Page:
Monday, 7 July 2008

Giorgio Agamben, theology and economy: Il Regno e la Gloria

Adam Kotsko (author of a new book on Žižek, which I’ve just finished reading) has been working through Giorgio Agamben’s latest book, Il Regno e la Gloria. Per una genealogia teologica dell’economia e del governo [The Reign and the Glory: A Theological Genealogy of Economy and Government]. You can see a list of the posts here, or you can download the full series as a pdf.

For those of us who don’t read Italian, this is an extremely helpful and remarkably fascinating chapter-by-chapter summary. From the sounds of it, Il Regno e la Gloria is Agamben’s most theologically sophisticated work to date. He engages with theo-political thinkers like Schmitt and Peterson, as well as theologians like Barth, Moltmann, Balthasar, Aquinas, Augustine, Origen, the Cappadoccians, the Arians, and St Paul.

Summarising Agamben’s argument, Kotsko writes: “Agamben’s goal in the book is to investigate the ways that power in the West has tended to take the form of an oikonomia. This aligns his project with Foucault’s, though Agamben hopes to show that there were internal reasons that Foucault’s project remained unfinished. His angle will be an investigation of the initial attempts to formulate the doctrine of the Trinity in terms of a divine economy and to show ‘how the apparatus of the trinitarian oikonomia can constitute a privileged laboratory for observing the functioning and articulation – both internal and external – of the governmental machine’…. The key question, missed by previous scholars of royal pomp and liturgy, is why power needs glory. Though this question has been neglected for the most part, Agamben believes it points toward the relation between oikonomia and glory as ‘the ultimate structure of the governmental machine of the West’. Glory is ‘the secret center of power’.”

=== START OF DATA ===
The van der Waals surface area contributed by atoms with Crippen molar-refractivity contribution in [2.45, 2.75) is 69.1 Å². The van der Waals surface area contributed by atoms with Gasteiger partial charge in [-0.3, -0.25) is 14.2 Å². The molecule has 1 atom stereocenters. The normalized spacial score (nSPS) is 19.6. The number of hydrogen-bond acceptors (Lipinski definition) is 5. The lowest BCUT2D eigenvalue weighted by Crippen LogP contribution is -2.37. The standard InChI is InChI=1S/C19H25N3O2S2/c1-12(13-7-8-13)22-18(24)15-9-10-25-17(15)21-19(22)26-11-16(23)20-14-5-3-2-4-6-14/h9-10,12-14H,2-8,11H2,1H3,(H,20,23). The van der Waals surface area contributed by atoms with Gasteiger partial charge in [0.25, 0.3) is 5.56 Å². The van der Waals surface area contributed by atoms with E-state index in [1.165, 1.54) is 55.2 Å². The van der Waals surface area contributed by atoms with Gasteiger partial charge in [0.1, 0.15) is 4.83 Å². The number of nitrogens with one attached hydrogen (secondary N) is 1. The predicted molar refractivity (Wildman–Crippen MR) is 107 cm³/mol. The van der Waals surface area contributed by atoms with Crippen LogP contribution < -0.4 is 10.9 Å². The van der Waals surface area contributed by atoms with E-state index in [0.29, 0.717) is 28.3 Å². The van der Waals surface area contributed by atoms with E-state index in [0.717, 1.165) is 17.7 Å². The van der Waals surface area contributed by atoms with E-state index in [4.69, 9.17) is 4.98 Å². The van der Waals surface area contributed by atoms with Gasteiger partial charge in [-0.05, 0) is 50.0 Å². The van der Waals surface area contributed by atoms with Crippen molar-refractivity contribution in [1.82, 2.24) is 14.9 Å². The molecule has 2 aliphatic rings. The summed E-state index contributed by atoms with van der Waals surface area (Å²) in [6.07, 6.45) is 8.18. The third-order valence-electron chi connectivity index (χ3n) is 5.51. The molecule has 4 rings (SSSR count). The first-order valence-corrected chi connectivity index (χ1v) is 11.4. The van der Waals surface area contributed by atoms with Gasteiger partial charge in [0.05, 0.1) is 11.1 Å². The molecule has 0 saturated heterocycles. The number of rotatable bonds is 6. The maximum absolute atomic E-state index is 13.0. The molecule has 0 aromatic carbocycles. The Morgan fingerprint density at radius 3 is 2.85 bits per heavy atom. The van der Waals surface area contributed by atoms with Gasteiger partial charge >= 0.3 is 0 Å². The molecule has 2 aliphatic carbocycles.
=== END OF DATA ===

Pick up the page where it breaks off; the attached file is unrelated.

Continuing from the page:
Here’s the full index of posts:

  1. The two paradigms
  2. The mystery of the economy
  3. Being and act [Essere e agire]
  4. Kingdom and government
  5. The providential machine (translation of “threshold” to this chapter)
  6. Angelology and bureaucracy
  7. The power and the glory
  8. Archeology of glory (threshold)
    Appendix: The economy of the moderns
  1. Law and miracle
  2. The invisible hand
And to whet your appetite, here are a few excerpts from the series:

From the notes on chapter 1: “Schmitt’s famous thesis that all modern political concepts are secularized theological concepts has to be stretched to its breaking point by the notion of oikonomia. It’s not simply a matter of extending the thesis to include economic concepts as well – it’s the more radical move of claiming that the theological concepts already were economic concepts, all along.”

From the notes on chapter 8: “Agamben begins by castigating Hans Urs von Balthasar, who has led astray all theologians by confining glory to the aesthetic realm rather than its properly political place – and this despite the obvious clue provided by the German word Herrlichkeit. By contrast, Agamben sets out to prove that the terms kabod and doxa (glory) are actually never used in an aesthetic sense in scripture, but only in a political one.”

Again, from chapter 8: “Glory as inoperativity is necessary to the exercise of power because of the constitutive inoperativity of humanity. It is because humans don’t have a ‘use’ or ‘job’ that we are enabled to be so incredibly active. Just as the theological apparatus needs the central void of glory to function, so also ‘the governmental apparatus functions because it has captured in its central void the inoperativity of the human essence’.”


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